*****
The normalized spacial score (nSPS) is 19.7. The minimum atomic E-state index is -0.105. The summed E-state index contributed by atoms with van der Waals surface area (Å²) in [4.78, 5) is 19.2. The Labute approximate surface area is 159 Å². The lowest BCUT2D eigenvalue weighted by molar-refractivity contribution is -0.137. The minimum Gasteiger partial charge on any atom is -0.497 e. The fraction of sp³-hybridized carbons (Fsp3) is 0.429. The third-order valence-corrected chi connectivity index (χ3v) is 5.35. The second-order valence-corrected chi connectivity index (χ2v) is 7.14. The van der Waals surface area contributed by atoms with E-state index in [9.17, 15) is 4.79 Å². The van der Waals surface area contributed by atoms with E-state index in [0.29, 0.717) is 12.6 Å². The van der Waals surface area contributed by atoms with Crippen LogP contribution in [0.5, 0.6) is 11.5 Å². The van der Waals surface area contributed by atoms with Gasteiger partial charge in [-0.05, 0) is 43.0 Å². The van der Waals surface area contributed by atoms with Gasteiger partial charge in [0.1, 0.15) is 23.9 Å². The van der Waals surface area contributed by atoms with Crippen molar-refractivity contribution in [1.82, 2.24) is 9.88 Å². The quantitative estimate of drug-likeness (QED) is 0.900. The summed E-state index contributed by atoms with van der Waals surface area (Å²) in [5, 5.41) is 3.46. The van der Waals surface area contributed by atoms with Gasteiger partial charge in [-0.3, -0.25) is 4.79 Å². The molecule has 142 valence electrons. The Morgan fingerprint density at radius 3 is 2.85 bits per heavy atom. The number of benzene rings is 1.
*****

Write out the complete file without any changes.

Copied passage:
The normalized spacial score (nSPS) is 19.7. The minimum atomic E-state index is -0.105. The summed E-state index contributed by atoms with van der Waals surface area (Å²) in [4.78, 5) is 19.2. The Labute approximate surface area is 159 Å². The lowest BCUT2D eigenvalue weighted by molar-refractivity contribution is -0.137. The minimum Gasteiger partial charge on any atom is -0.497 e. The fraction of sp³-hybridized carbons (Fsp3) is 0.429. The third-order valence-corrected chi connectivity index (χ3v) is 5.35. The second-order valence-corrected chi connectivity index (χ2v) is 7.14. The van der Waals surface area contributed by atoms with E-state index in [9.17, 15) is 4.79 Å². The van der Waals surface area contributed by atoms with E-state index in [0.29, 0.717) is 12.6 Å². The van der Waals surface area contributed by atoms with Crippen LogP contribution in [0.5, 0.6) is 11.5 Å². The van der Waals surface area contributed by atoms with Gasteiger partial charge in [-0.05, 0) is 43.0 Å². The van der Waals surface area contributed by atoms with Gasteiger partial charge in [0.1, 0.15) is 23.9 Å². The van der Waals surface area contributed by atoms with Crippen molar-refractivity contribution in [1.82, 2.24) is 9.88 Å². The quantitative estimate of drug-likeness (QED) is 0.900. The summed E-state index contributed by atoms with van der Waals surface area (Å²) in [5, 5.41) is 3.46. The van der Waals surface area contributed by atoms with Gasteiger partial charge in [-0.3, -0.25) is 4.79 Å². The molecule has 142 valence electrons. The Morgan fingerprint density at radius 3 is 2.85 bits per heavy atom. The number of benzene rings is 1.